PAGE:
Free Newsletter
Register for our Free Newsletters
Newsletter
Zones
Advanced Composites
LeftNav
Aerospace
LeftNav
Amorphous Metal Structures
LeftNav
Analysis and Simulation
LeftNav
Asbestos and Substitutes
LeftNav
Associations, Research Organisations and Universities
LeftNav
Automation Equipment
LeftNav
Automotive
LeftNav
Biomaterials
LeftNav
Building Materials
LeftNav
Bulk Handling and Storage
LeftNav
CFCs and Substitutes
LeftNav
Company
LeftNav
Components
LeftNav
Consultancy
LeftNav
View All
Other Carouselweb publications
Carousel Web
Defense File
New Materials
Pro Health Zone
Pro Manufacturing Zone
Pro Security Zone
Web Lec
Pro Engineering Zone
 
 
 
News

Pneumonia in transplant patients can be avoided

Society For General Microbiology : 10 April, 2002  (Company News)
Life-threatening pneumonia in bone marrow transplant patients can be controlled using a strategy called pre-emptive therapy, scientists heard at the spring meeting of the Society for General Microbiology at the University of Warwick.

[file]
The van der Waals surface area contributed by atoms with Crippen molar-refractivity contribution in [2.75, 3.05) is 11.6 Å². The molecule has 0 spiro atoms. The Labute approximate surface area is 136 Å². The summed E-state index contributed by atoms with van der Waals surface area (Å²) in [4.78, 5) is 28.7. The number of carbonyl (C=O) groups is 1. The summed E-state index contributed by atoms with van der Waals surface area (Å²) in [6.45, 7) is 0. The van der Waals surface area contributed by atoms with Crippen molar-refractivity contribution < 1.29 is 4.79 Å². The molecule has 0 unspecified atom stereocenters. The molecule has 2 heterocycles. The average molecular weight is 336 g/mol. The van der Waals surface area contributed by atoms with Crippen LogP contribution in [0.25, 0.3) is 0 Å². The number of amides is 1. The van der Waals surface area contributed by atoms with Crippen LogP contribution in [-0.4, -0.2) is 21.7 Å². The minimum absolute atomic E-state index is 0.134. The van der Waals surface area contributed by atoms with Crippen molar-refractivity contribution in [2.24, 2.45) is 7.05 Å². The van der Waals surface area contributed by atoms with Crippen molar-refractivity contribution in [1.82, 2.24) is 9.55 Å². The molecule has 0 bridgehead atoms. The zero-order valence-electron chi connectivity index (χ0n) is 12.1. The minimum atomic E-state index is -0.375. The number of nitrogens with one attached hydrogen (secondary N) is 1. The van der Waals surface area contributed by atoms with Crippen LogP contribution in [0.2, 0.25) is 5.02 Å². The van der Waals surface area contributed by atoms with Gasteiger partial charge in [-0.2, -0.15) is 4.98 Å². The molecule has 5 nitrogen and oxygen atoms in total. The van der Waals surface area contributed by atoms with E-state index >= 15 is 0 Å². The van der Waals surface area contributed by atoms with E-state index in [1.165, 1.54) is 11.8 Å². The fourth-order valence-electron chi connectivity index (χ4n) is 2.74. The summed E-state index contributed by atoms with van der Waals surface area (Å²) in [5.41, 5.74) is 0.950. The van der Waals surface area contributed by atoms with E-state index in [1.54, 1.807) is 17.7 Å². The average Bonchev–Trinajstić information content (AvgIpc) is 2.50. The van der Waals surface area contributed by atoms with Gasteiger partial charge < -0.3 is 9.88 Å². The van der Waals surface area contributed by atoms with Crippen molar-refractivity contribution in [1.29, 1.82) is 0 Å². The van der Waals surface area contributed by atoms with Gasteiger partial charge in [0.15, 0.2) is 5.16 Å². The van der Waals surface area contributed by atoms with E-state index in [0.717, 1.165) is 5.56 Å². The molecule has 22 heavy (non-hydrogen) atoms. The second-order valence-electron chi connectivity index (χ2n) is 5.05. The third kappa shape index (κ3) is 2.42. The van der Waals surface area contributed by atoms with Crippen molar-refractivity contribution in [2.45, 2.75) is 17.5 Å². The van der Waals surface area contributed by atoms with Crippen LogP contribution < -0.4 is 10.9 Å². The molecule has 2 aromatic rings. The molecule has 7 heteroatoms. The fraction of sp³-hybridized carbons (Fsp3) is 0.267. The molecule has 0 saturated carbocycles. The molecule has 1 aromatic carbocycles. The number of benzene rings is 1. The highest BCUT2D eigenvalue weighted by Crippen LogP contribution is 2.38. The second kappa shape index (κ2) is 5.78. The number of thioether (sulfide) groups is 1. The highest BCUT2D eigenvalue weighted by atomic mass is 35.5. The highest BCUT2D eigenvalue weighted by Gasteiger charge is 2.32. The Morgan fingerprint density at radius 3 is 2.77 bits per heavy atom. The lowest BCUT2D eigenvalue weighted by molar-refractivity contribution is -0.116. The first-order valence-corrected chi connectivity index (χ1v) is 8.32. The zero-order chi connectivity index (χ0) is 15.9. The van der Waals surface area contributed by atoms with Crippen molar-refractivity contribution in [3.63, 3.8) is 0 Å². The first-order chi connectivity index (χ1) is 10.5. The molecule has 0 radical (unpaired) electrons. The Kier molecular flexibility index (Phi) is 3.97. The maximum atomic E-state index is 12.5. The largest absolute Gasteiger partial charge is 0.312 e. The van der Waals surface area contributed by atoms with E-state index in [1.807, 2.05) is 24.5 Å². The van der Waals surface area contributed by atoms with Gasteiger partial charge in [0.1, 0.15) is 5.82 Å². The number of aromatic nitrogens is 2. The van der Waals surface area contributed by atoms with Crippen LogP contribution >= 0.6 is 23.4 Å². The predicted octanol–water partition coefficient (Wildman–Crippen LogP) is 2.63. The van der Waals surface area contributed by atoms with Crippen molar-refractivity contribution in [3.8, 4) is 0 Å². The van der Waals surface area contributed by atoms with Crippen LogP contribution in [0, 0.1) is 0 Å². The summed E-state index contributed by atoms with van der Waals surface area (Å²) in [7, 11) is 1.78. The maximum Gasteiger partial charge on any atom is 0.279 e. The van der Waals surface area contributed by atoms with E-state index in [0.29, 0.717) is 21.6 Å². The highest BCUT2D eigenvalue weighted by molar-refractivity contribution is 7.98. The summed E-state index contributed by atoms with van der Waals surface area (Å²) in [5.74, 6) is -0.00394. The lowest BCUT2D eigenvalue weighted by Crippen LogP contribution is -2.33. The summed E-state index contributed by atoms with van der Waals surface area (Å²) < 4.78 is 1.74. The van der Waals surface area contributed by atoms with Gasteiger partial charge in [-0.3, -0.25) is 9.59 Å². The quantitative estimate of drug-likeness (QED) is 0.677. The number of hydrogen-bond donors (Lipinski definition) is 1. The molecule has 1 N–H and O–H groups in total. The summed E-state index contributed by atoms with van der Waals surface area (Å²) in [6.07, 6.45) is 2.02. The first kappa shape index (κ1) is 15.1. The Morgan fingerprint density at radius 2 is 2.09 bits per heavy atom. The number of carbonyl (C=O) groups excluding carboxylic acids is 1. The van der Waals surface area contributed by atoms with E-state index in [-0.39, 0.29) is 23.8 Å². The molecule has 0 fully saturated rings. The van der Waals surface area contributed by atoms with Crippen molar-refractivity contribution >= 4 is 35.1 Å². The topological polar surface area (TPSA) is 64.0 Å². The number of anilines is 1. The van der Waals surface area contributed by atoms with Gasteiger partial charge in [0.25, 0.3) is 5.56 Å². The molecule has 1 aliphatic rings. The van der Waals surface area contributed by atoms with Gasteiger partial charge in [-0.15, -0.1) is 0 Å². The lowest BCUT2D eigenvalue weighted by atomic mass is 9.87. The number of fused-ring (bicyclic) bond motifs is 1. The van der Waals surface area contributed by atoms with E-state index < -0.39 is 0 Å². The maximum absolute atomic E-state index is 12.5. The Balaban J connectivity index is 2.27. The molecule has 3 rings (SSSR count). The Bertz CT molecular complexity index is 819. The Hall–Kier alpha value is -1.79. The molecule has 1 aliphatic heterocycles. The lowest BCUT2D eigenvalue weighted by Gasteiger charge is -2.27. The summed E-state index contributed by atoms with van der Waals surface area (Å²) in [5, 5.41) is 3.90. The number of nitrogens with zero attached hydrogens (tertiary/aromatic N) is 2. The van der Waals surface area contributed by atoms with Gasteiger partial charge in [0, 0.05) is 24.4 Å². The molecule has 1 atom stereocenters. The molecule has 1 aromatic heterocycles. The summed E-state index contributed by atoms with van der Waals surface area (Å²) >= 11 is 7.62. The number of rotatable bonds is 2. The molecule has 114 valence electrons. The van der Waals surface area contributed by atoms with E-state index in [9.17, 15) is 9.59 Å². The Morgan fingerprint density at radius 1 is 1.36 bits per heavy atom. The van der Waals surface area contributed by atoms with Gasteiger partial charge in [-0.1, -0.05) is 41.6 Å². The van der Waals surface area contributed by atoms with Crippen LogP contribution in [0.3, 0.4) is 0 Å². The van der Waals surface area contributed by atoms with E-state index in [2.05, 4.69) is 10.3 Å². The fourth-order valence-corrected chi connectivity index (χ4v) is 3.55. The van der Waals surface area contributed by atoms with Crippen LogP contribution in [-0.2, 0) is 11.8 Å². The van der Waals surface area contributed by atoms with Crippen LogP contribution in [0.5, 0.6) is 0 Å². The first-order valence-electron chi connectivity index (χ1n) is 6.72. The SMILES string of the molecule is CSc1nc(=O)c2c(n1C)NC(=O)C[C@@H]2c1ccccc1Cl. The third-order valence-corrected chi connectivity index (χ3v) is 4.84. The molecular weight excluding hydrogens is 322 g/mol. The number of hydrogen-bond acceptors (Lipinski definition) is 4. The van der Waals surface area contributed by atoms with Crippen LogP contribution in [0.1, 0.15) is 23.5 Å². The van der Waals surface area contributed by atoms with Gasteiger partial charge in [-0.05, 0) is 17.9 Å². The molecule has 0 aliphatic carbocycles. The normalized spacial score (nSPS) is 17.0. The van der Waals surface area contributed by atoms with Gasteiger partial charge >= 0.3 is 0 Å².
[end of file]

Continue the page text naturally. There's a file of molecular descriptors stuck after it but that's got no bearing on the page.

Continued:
Life-threatening pneumonia in bone marrow transplant patients can be controlled using a strategy called pre-emptive therapy, scientists heard at the spring meeting of the Society for General Microbiology at the University of Warwick.

'We have found that early diagnosis and treatment of colds and flu in transplant and immunocompromised patients can reduce the risk of pneumonia. But pre-emptive therapy is not just a question of providing drugs to patients. This research has highlighted the need for strict infection control measures to be put in place,' says Dr Anna Maria Geretti of King's College Hospital, London.

Dr Geretti explains, 'Hospitals need to set up surveillance programmes within BMT units based on prompt recognition of symptoms and rapid viral diagnostic methods. Health care workers should receive the flu vaccine, and we may have to restrict access to family members and visitors even if they have only minor symptoms such as a runny nose.'

Respiratory viruses may affect nearly 50% of high-risk patients during winter months. Influenza, Parainfluenza and Respiratory Syncytical Viruses are common. In these patients infections can spread from the upper respiratory tract to the lungs causing life-threatening pneumonia. Available treatments do not show any benefit once severe pneumonia has developed.

Dr Geretti says, 'Raising awareness of the potential severity of viral respiratory infections may reduce the number of deaths in high-risk patients. BMT and AIDS patients with respiratory infections may also benefit from several new antiviral drugs, such as neuraminidase inhibitors.'
Bookmark and Share
 
Home I Editor's Blog I News by Zone I News by Date I News by Category I Special Reports I Directory I Events I Advertise I Submit Your News I About Us I Guides
 
   © 2012 NewMaterials.com
Netgains Logo